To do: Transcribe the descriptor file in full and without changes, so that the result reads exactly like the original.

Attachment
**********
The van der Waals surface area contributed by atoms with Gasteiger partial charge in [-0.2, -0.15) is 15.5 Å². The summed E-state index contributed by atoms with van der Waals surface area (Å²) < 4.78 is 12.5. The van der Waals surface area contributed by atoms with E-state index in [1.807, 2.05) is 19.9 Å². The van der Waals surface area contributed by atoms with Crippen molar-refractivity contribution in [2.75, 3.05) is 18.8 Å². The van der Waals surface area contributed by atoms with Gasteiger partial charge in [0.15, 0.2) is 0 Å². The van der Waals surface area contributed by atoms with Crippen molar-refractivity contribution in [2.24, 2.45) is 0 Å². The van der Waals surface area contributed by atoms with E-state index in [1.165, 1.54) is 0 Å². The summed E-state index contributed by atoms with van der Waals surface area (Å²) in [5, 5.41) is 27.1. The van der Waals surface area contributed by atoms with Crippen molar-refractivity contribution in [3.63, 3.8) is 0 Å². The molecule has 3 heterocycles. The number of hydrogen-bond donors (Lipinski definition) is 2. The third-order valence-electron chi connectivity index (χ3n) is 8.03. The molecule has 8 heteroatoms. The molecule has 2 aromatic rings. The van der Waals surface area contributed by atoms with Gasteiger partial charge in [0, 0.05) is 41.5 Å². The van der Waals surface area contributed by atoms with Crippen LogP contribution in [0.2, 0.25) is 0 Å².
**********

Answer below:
The van der Waals surface area contributed by atoms with Gasteiger partial charge in [-0.2, -0.15) is 15.5 Å². The summed E-state index contributed by atoms with van der Waals surface area (Å²) < 4.78 is 12.5. The van der Waals surface area contributed by atoms with E-state index in [1.807, 2.05) is 19.9 Å². The van der Waals surface area contributed by atoms with Crippen molar-refractivity contribution in [2.75, 3.05) is 18.8 Å². The van der Waals surface area contributed by atoms with Gasteiger partial charge in [0.15, 0.2) is 0 Å². The van der Waals surface area contributed by atoms with Crippen molar-refractivity contribution in [2.24, 2.45) is 0 Å². The van der Waals surface area contributed by atoms with E-state index in [1.165, 1.54) is 0 Å². The summed E-state index contributed by atoms with van der Waals surface area (Å²) in [5, 5.41) is 27.1. The van der Waals surface area contributed by atoms with Crippen molar-refractivity contribution in [3.63, 3.8) is 0 Å². The molecule has 3 heterocycles. The number of hydrogen-bond donors (Lipinski definition) is 2. The third-order valence-electron chi connectivity index (χ3n) is 8.03. The molecule has 8 heteroatoms. The molecule has 2 aromatic rings. The van der Waals surface area contributed by atoms with Gasteiger partial charge in [0, 0.05) is 41.5 Å². The van der Waals surface area contributed by atoms with Crippen LogP contribution in [0.2, 0.25) is 0 Å².